Free Access
Volume 540, April 2012
Article Number A130
Number of page(s) 5
Section Stellar atmospheres
Published online 11 April 2012

© ESO, 2012

1. Introduction

The chromospheric and coronal heating problem is one of the unsolved questions in the realm of solar and stellar physics. The underlying dominant physical processes have not been identified in detail, and we are far from having fully understood the quite diverse observational evidence pertaining to the observed plethora of chromospheric and coronal emissions of cool stars. The recent lull of solar activity has raised the question to what extent we can regard the quiet-Sun and its chromosphere as representative for other inactive or low-activity stars, particularly the so-called Maunder Minimum (“flat activity”) Mt. Wilson stars (Baliunas et al. 1995), or the many inactive giants with emission line fluxes close to the basal chromospheric flux limit as discussed by, e.g., Pérez Martínez et al. (2011). Can we even obtain insight into the guiding mechanisms of extended chromospheres and cool winds of giants by analyzing the quiet Sun?

thumbnail Fig. 1

Mt. Wilson S-index measurements obtained for the Sun by the Hamburg Robotic Telescope and HEROS Échelle spectrograph during the extraordinary activity minimum 2008/2009. A minimum S value of 0.150 is reached on several plage-free days. Error bars are mainly due to noise, which varies with temperature and humidity.

An important milestone in our understanding of stellar chromospheres was set by Schrijver (1987) and Schrijver et al. (1989, 1992), who identified a so-called basal component in the chromospheric line emission, notably in the Ca II H+K and Mg II h+k lines, which is relatively small compared to and independent of the large observed variations of the chromospheric emission commonly attributed to stellar magnetic activity. This concept of a basal flux was subsequently confirmed by several authors, including Strassmeier et al. (1994) and Pasquini et al. (2000). A plausible physical explanation was also readily offered through the dissipation of non-magnetic energy, proposed to exist in the form of acoustic waves. Hydrodynamic models of these waves, including their propagation, shock formation and dissipation, indeed showed the same dependence of the emitted flux on the stellar effective temperature Teff as observed for the basal chromospheric flux, which is (e.g., Buchholz et al. 1998). Additionally, in a quantitative study of a distinct Maunder Minimum-type star in the Mt. Wilson sample, i.e., τ Ceti, Rammacher & Cuntz (2003) were able to reproduce the basal chromospheric flux in terms of acoustic wave energy dissipation with high accuracy.

Nevertheless, this simple picture was seriously challenged when also a minimum flux in the soft X-ray emission was detected, even for stars suspected to be Maunder Minimum (“flat activity”) candidates of the Mt. Wilson sample (Schmitt 1997; Saar 1998; Judge et al. 2004). According to detailed theoretical reasoning (e.g., Stȩpień & Ulmschneider 1989; Hammer & Ulmschneider 1991), acoustic waves cannot account for the observed X-ray emission, and therefore the exact physical process(es) leading to the basal chromospheric flux still remain a topic of intense debate (e.g., Judge & Cuntz 1993; Judge & Carpenter 1998).

For evolved stars the prevalence of acoustic rather than magnetic heating appears to be consistent with basic ideas on stellar angular momentum evolution: when solar-type stars evolve away from the main-sequence, their rotation slows down beyond what should be expected from the increase in the moment of inertia caused by changes in the internal mass distribution (i.e., Gray 1991; Schrijver 1993; Schrijver & Pols 1993; Keppens et al. 1995; Charbonneau et al. 1997). Hence, the stellar angular momentum subsides due to magnetic braking resulting from the onset of massive stellar winds and therefore little magnetic activity is expected to persist in evolved stars.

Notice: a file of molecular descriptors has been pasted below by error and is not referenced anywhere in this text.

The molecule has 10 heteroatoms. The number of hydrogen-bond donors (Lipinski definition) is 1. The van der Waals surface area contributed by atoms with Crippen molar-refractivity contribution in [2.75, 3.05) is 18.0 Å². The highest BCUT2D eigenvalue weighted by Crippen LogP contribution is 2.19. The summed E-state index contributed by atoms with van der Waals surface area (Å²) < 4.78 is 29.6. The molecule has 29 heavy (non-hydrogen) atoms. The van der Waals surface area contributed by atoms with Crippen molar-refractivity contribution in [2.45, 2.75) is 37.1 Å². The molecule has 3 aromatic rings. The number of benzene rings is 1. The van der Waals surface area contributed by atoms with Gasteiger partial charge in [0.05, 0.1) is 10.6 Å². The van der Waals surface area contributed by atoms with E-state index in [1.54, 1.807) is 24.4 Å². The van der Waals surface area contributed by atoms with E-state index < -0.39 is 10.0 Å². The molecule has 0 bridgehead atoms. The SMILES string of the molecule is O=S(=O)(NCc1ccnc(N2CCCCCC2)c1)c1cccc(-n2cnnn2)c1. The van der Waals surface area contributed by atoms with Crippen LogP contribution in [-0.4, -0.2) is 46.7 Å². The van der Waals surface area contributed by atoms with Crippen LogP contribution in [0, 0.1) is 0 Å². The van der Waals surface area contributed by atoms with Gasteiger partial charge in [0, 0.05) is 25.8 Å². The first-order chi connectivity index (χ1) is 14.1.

Based on long-term time series observations of chromospheric Ca II K emission, i.e., the Mt. Wilson project (Baliunas et al. 1995), stars identified to exhibit very low S-index levels, i.e., without regular, cyclic changes, thus considered as “flat”, appear to be in a state comparable to the solar Maunder Minimum. During the period of more than 30 years covered by the Mt. Wilson project, which also included several solar activity minima, the Sun kept a distinct positive distance from these low S-levels; yet is by wide standards not considered a highly active star. Therefore, it remained unclear, how inactive a Maunder Minimum Sun really is. From historic observations we are aware of a prevailing, though not always complete, absence of sunspots, but this may not be representative for Ca II plages.

A rough comparison shows that at activity minimum the solar chromosphere is relatively close to its basal flux. This is, however, difficult to verify for other Maunder Minimum stars, since any quantitative interpretation of the Mt. Wilson S-indices depends on the exact knowledge of the flux in two UV continuum windows used to normalize the chromospheric line emission fluxes. Hence, there may be long-suspected similarities between Maunder Minimum Mt. Wilson stars, the basal chromospheric flux and the quiet solar chromosphere (see Judge & Saar 2007, for measurements in the UV and X-ray regimes), but the final proof has still been missing. In addition, the rich presence of mixed-polarity magnetic field in the quiet Sun has always called into question whether its characteristic physics would be a good proxy for truly inactive stars, especially giant stars.

In this paper, we will present the final clue regarding the universality of the quiet-Sun chromosphere as the underlying phenomenon to both Maunder Minimum-type stars and basal chromospheric flux stars. We then will give a quantitative interpretation of the Mt. Wilson S-index data in terms of projecting the basal chromospheric Ca II K flux into the S − (B − V) diagram. Finally, we will discuss the aforementioned apparent contradictions in the light of current knowledge about the physical processes in the quiet-Sun chromosphere.

2. The solar S-index at Maunder Minimum level